Let your dreams drive your days

With praying, it's especially important to take things one step at a time

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By William J. Byron, S.J.


St. Augustine, reflecting on what it means “to dwell in the Lord’s house all the days of my life” (Psalms 23:6) noted, “There, the days do not come and go in succession, and the beginning of one day does not mean the end of another; all days are one, simultaneously and without end, and the life lived out [there] has, itself, no end.” Well, we’re not there yet! We meet our days, and make what we can of them, one at a time.

Just keep putting one foot in front of the other and you’ll find yourself making it, getting there — day by day. “Take them one day at a time,” they’ve been telling you all these years; and they’re right. But they’re also presuming that you’ve laid out something resembling a plan that stretches over the weeks and months, into the years, and on into the future, which, although not a place, is a destination.

Just like that journey of 1,000 miles that begins with a single step, so the destiny that is yours begins with the day at hand. Not that your day is your destiny. You are a whole lot freer than that. But yours is a restless freedom, driven by desires and dreams.

There is a Hindu saying that gets us closer to the point I’m trying to make: “You are what your deep driving desire is/ As your desire is, so is your will/ As your will is, so is your deed/ As your deed is, so is your destiny.”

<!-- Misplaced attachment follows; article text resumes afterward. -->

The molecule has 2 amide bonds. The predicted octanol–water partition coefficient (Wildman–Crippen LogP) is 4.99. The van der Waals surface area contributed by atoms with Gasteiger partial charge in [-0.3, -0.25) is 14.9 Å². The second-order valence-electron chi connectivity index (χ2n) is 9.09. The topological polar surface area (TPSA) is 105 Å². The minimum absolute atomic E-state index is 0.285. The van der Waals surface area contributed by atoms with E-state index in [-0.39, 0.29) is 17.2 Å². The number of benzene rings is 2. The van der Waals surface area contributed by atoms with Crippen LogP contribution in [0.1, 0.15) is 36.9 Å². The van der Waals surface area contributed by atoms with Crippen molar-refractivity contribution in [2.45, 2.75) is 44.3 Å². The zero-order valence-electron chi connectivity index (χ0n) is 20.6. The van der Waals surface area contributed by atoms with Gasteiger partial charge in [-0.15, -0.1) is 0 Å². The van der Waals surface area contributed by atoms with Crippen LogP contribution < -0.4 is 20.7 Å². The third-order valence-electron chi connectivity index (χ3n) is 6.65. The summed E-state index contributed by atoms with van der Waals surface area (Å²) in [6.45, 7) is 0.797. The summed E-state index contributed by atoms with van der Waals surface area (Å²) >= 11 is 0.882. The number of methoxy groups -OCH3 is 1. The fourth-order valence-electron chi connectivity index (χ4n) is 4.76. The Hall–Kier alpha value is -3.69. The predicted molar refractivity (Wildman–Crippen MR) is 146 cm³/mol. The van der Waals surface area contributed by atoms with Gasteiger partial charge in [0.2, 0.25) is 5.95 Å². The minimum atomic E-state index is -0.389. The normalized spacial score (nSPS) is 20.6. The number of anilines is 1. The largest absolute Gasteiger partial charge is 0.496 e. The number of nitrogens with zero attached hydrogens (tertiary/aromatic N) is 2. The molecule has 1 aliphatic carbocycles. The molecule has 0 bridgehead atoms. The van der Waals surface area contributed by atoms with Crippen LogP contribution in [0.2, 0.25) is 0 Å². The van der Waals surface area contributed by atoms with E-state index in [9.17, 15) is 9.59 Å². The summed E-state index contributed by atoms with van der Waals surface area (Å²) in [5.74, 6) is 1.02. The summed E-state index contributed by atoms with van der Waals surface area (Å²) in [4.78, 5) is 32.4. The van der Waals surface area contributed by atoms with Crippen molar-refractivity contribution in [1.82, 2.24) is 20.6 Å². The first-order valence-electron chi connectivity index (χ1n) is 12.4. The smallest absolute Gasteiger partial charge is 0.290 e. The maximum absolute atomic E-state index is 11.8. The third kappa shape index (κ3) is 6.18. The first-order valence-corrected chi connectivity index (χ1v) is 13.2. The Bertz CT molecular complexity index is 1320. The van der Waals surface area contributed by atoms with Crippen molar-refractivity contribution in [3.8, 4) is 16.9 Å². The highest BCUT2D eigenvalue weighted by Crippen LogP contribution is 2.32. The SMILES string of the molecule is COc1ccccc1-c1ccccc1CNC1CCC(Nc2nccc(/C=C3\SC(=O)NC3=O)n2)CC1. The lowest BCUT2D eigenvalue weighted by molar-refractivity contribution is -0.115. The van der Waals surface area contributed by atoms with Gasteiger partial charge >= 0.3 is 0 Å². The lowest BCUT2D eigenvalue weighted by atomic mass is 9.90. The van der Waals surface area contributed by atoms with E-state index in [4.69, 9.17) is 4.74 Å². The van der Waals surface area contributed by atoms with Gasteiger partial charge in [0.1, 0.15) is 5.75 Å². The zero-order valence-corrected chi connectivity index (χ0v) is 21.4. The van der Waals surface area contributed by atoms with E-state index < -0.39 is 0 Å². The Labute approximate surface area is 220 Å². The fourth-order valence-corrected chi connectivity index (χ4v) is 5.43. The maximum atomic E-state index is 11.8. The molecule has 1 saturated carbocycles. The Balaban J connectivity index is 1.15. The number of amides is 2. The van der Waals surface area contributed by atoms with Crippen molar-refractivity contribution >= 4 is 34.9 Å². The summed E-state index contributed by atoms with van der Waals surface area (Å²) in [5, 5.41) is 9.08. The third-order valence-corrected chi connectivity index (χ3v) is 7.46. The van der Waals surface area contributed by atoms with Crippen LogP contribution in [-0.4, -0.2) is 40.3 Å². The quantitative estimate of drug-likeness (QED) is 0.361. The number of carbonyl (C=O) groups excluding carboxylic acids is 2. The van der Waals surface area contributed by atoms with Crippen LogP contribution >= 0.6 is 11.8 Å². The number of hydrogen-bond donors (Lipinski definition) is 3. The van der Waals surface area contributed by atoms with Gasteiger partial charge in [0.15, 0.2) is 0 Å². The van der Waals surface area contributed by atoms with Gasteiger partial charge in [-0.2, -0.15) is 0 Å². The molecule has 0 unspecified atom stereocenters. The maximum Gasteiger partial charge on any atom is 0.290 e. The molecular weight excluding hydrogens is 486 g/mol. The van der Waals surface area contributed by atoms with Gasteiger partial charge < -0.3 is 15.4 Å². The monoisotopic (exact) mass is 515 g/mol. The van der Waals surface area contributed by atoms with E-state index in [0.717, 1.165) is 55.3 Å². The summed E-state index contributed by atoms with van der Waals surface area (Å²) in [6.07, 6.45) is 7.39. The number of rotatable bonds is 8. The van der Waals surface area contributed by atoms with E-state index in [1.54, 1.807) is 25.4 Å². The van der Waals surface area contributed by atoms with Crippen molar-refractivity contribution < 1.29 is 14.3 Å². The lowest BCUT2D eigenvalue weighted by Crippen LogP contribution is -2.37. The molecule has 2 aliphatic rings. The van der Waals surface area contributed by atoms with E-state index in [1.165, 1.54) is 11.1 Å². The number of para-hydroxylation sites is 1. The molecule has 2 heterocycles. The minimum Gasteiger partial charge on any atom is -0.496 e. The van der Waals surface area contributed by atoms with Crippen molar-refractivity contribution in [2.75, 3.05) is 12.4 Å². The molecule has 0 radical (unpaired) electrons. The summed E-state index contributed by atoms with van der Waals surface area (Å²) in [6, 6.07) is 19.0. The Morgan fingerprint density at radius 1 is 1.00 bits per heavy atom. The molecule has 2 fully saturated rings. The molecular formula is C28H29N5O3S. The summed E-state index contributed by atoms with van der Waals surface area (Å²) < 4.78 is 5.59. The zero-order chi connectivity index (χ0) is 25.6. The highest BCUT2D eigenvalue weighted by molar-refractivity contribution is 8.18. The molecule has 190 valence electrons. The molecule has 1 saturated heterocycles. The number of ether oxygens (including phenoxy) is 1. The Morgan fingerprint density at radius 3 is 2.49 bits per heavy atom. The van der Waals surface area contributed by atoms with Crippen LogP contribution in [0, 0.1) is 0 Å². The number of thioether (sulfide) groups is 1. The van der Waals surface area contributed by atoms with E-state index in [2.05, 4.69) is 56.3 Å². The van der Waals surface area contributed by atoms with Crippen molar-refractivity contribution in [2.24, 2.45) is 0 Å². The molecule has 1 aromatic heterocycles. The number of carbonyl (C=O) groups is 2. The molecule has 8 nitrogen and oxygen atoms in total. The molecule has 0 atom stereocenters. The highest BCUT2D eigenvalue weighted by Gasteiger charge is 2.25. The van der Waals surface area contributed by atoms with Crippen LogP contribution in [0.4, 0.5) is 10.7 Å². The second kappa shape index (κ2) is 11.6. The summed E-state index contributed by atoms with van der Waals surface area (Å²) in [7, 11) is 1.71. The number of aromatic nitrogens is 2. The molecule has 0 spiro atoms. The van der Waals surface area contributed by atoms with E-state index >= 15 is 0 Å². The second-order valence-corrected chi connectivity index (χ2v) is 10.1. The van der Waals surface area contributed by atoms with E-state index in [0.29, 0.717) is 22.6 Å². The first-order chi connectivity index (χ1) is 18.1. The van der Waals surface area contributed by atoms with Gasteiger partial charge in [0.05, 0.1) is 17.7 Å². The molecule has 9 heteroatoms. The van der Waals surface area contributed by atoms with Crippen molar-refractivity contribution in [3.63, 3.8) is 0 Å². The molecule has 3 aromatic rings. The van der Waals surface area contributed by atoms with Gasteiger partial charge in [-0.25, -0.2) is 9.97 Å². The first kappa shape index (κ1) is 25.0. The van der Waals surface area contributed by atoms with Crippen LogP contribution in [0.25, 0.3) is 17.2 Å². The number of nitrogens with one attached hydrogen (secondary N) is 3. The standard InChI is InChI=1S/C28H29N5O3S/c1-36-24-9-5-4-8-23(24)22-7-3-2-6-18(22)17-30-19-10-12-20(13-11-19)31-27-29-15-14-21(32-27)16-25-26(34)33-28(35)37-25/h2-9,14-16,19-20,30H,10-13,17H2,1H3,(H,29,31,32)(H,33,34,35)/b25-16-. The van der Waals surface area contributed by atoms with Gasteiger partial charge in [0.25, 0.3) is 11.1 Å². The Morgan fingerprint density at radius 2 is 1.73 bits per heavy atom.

Let your dreams drive your days. Try not to lose a day because you might also lose a portion of your dream, and thus fall short of your destiny. Have great respect for the everlasting importance of this day — the one you call “today.” It is all yours, and no one
has one with more minutes or hours than the day that is yours today. CD

Thank you, Lord, for today

I thank You, Lord, for gifting me, and blessing
me not least with the gift of this day.

Lord, thank You for the gift of this day.

Thank You for the gift of myself — my life, my
health, my faith, my friends, my loves, my
talents — and for the gift of this very day
where all these other gifts converge.

Without this day, I would not have
a cup to hold these other gifts.

I would not be able to drink deeply of
the joys You share with me, day
by day, one day at a time.

There are seven days in each of my weeks,
and seven times seventy reasons for giving
thanks on every one of them. Amen.

Excerpted from the chapter “Days” in A Book of Quiet Prayer: For All the Seasons, Stages, Moods, and Circumstances of Life, by William J. Byron, SJ (Paulist Press, 2006).

William J. Byron, S.J.

Readers are welcome to send questions to Father Byron at Catholic Digest, P.O. Box 6015, New London, CT 06320, or to send e-mail to him.